The jury is still out. Let us hope that these recent communiques are “fake news.” Let us hope and pray that Mr. Trump is a true friend of Israel and will come to realize that perhaps he has come to his position of leadership “for such a time as this.” But he should rest assured that history has confirmed that if you betray Israel, “relief and deliverance will arise for the Jews from another place” (Esther 4:14).
My body shakes with rage and my blood thickens at the thought of Donald Trump possibly laying a ceremonial wreath at Yad Vashem. Just by setting foot on the hallowed ground of Jerusalem, the confluence for three great monotheistic religions, Trump commits an outrage with his hypocrisy, vested self-interests and moral bankruptcy.
I hope leaders in the area cancel his visit to the sacred site, which stands as a testament and memorial to the victims and the righteous under Nazi atrocities.
South Hadley, Massachusetts
In your May 17 editorial “Tempest in a tea pot,” you say: “Journalists and advocacy groups do their job by asking tough questions. Ensuring that this president [Donald Trump] – or any other official – is clear on the issues important to Israel and the Jewish people is legitimate. But smear campaigns, by their nature, tend to lack concrete proof, and that must stop.”
Then you do just the opposite by publishing the worst smears possible, including name calling and totally unsubstantiated innuendo against him. Day after day, article after article, insult after insult, hysteria after hysteria, Jerusalem Post readers are bombarded with the complete character assassination of the president of the United States. You print some of the most disgusting opinions and disrespectful and slanderous statements I have ever seen in a supposedly responsible newspaper.
Thoughtful and relevant opinions are allowed in the comments section. However, this constant, obnoxious slander of democratically elected officials is unacceptable in civil society.
Where’s the ministry?
We hear hair-raising stories about teachers being physically attacked by pupils (“Survey: More than half of all teachers subjected to violence,” May 17). What has our education system come to, and where is the Ministry of Education?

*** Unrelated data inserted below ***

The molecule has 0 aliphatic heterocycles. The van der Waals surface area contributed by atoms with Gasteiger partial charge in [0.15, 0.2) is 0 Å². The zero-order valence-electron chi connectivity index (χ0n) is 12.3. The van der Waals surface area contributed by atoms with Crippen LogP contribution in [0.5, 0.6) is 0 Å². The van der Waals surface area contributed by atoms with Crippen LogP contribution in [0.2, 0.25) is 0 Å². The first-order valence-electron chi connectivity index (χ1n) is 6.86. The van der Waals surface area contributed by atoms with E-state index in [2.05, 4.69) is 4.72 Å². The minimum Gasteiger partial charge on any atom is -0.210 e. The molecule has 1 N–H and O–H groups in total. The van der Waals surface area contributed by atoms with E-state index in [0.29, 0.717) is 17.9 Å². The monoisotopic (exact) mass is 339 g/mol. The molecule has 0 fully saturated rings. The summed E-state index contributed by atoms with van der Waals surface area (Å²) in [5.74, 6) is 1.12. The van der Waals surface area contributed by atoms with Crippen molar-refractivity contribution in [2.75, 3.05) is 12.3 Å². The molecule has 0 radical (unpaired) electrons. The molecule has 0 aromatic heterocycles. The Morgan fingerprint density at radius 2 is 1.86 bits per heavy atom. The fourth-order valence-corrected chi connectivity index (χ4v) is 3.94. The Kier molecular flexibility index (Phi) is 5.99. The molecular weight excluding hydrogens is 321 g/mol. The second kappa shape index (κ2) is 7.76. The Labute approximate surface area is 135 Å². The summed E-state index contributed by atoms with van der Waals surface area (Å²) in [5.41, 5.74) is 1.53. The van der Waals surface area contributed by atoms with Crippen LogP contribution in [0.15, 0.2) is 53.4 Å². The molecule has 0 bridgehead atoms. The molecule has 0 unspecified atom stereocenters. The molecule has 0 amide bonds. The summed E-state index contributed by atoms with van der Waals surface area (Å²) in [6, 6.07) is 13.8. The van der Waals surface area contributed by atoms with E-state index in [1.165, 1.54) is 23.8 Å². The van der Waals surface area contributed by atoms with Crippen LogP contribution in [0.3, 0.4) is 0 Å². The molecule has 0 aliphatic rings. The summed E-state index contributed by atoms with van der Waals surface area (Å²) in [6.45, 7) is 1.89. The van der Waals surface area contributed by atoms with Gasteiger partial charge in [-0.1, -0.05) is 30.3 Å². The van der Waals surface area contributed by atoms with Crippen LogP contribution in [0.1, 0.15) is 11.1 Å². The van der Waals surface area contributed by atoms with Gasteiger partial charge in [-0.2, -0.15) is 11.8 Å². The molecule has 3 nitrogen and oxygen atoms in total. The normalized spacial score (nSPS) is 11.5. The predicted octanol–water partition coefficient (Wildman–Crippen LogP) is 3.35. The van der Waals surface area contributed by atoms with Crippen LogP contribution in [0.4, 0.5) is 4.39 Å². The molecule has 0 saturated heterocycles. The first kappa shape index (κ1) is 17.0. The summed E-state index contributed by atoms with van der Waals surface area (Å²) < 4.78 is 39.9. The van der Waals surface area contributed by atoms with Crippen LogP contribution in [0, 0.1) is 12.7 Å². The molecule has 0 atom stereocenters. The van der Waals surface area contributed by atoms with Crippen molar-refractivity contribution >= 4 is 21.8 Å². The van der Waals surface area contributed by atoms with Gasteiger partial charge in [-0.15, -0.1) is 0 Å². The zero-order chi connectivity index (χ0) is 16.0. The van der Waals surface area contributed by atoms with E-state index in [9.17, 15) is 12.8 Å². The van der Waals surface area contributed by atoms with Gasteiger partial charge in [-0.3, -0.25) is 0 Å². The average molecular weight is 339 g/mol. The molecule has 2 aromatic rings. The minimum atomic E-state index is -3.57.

How about a complete reconstruction of the education system whereby pupils will enjoy going to school, where there will be an emphasis on discipline and other ways to make studying a pleasure? How about the ministry taking a closer look at what goes in schools?
Where is the Ministry of Education?
Petah Tikva
Beit Shemesh
In response to reporter Jeremy Sharon’s “Spitting, cursing, harassment a matter of course in Beit Shemesh neighborhood” (May 17), where are the Beit Shemesh police? As someone who lives in Ramat Beit Shemesh Alef, I’ve experienced haredim calling me shiksa, pounding on my car or throwing stones at my car while I’m stopped at crosswalks to allow pedestrians to cross the street.
The direct route from Ramat Beit Shemesh Alef to anywhere else in Beit Shemesh is the main artery, Nehar Hayarden Boulevard. During the week, drivers use it to reach the municipality, health care services, the public library, the local gym, grocery stores and malls. On Shabbat, pedestrians, including youth groups, use it to get from the Alef to Bet neighborhoods.
Haredim verbally assaulting, physically threatening or committing terrorist attacks by throwing rocks at people should be charged for their crimes, even on Shabbat. Terrorists – Arabs or Jews – should be arrested. How many more victims will be traumatized, injured or hospitalized by violent, rock-throwing haredim?
Beit Shemesh